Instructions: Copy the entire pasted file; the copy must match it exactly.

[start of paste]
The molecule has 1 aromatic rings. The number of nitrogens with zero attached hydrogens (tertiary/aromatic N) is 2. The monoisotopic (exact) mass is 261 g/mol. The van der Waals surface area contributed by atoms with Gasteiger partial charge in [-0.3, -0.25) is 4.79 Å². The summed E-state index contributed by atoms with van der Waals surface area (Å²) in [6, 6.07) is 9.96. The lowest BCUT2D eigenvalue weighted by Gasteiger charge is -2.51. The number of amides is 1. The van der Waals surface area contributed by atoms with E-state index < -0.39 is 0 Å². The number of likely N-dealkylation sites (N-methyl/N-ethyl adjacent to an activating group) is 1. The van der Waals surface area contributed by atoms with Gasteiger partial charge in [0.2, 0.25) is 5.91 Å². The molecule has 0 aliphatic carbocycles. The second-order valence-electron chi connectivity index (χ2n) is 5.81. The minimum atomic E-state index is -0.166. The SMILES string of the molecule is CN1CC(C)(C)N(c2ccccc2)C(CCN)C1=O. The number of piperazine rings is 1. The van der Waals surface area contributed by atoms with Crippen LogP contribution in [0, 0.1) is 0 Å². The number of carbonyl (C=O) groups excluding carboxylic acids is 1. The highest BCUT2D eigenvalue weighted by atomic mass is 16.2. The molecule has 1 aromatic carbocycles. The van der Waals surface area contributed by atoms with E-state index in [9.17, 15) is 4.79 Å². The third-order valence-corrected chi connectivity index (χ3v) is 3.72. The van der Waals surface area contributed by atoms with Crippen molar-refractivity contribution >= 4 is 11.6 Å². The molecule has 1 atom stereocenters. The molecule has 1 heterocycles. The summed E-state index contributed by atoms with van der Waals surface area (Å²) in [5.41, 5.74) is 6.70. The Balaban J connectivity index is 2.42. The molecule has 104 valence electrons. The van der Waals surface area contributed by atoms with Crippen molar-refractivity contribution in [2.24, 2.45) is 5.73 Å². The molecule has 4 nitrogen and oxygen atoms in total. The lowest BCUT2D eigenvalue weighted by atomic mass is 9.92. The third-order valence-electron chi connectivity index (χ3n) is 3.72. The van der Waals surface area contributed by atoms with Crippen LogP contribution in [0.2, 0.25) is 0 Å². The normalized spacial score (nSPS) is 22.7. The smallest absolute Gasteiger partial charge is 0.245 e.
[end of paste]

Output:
The molecule has 1 aromatic rings. The number of nitrogens with zero attached hydrogens (tertiary/aromatic N) is 2. The monoisotopic (exact) mass is 261 g/mol. The van der Waals surface area contributed by atoms with Gasteiger partial charge in [-0.3, -0.25) is 4.79 Å². The summed E-state index contributed by atoms with van der Waals surface area (Å²) in [6, 6.07) is 9.96. The lowest BCUT2D eigenvalue weighted by Gasteiger charge is -2.51. The number of amides is 1. The van der Waals surface area contributed by atoms with E-state index < -0.39 is 0 Å². The number of likely N-dealkylation sites (N-methyl/N-ethyl adjacent to an activating group) is 1. The van der Waals surface area contributed by atoms with Gasteiger partial charge in [0.2, 0.25) is 5.91 Å². The molecule has 0 aliphatic carbocycles. The second-order valence-electron chi connectivity index (χ2n) is 5.81. The minimum atomic E-state index is -0.166. The SMILES string of the molecule is CN1CC(C)(C)N(c2ccccc2)C(CCN)C1=O. The number of piperazine rings is 1. The van der Waals surface area contributed by atoms with Crippen LogP contribution in [0, 0.1) is 0 Å². The number of carbonyl (C=O) groups excluding carboxylic acids is 1. The highest BCUT2D eigenvalue weighted by atomic mass is 16.2. The molecule has 1 aromatic carbocycles. The van der Waals surface area contributed by atoms with E-state index in [9.17, 15) is 4.79 Å². The third-order valence-corrected chi connectivity index (χ3v) is 3.72. The van der Waals surface area contributed by atoms with Crippen molar-refractivity contribution >= 4 is 11.6 Å². The molecule has 1 atom stereocenters. The molecule has 1 heterocycles. The summed E-state index contributed by atoms with van der Waals surface area (Å²) in [5.41, 5.74) is 6.70. The Balaban J connectivity index is 2.42. The molecule has 104 valence electrons. The van der Waals surface area contributed by atoms with Crippen molar-refractivity contribution in [2.24, 2.45) is 5.73 Å². The molecule has 4 nitrogen and oxygen atoms in total. The lowest BCUT2D eigenvalue weighted by atomic mass is 9.92. The third-order valence-electron chi connectivity index (χ3n) is 3.72. The van der Waals surface area contributed by atoms with Crippen LogP contribution in [0.2, 0.25) is 0 Å². The normalized spacial score (nSPS) is 22.7. The smallest absolute Gasteiger partial charge is 0.245 e.